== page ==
With flair and originality, Christopher Tyerman presents a clear and lively discussion of the Crusades, bringing together issues of colonialism, cultural exchange, economic exploitation, and the relationship between past and present. He considers the effects of the Crusades on ordinary life in Western Europe, and the parts played by ordinary men and women in the conflict, and explores the term "Crusade" for contemporary political ends. Whether the Crusades are regarded as the most romantic of Christian expeditions, or the last of the barbarian invasions, they have fascinated generations ever since, and their legacy of ideas and imagery has resonated through the centuries, inspiring Hollywood movies and great works of literature. In this book, Tyerman skillfully weaves together one of the most extraordinary and vivid episodes in world history.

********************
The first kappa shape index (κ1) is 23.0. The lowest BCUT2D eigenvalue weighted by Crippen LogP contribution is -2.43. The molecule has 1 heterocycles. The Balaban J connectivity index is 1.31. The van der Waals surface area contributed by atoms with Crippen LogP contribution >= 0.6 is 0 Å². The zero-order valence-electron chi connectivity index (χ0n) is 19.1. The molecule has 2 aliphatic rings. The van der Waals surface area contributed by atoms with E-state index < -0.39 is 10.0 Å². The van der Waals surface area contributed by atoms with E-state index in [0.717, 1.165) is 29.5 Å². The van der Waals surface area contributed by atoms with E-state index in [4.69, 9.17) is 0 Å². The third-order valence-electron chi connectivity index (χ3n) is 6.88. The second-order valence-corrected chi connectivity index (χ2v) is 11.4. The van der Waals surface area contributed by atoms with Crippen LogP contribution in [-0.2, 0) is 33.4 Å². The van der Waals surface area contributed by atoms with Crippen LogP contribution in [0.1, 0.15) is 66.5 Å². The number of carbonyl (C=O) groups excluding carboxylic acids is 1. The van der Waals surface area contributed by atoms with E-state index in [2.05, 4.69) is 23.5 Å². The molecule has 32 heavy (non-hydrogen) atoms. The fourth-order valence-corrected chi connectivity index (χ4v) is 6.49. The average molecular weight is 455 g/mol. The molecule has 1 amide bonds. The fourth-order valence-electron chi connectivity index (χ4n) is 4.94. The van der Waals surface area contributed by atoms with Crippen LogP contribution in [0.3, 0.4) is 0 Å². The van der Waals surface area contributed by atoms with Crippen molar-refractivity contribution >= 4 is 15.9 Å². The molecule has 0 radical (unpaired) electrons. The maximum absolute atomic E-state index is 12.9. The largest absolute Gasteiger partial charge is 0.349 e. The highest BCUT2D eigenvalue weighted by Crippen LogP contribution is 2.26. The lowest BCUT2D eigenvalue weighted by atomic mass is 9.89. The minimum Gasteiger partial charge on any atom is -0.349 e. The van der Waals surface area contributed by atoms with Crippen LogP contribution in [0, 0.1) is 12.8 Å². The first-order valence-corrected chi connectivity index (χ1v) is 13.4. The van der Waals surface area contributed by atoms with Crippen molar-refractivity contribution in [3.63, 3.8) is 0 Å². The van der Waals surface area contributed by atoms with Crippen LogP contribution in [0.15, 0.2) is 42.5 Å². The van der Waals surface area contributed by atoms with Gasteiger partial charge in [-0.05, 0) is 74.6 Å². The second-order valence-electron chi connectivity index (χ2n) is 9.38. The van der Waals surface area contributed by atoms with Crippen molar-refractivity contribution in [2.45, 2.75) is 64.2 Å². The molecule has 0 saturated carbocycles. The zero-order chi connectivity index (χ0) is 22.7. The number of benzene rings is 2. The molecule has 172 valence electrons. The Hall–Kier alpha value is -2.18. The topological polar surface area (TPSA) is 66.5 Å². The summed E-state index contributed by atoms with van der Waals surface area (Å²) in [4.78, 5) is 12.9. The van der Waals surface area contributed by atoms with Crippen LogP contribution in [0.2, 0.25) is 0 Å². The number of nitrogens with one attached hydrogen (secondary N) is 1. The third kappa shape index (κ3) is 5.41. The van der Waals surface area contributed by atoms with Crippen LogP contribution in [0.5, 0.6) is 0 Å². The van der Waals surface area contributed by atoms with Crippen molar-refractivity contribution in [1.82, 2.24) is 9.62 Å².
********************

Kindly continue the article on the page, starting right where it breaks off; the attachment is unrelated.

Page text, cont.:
Dr. Christopher Tyerman is lecturer in Medieval History at Hertford College and New College, Oxford. He is a fellow of the Royal Historical Society and editor of 'Oxford Historian'. He has published extensively on crusading history.
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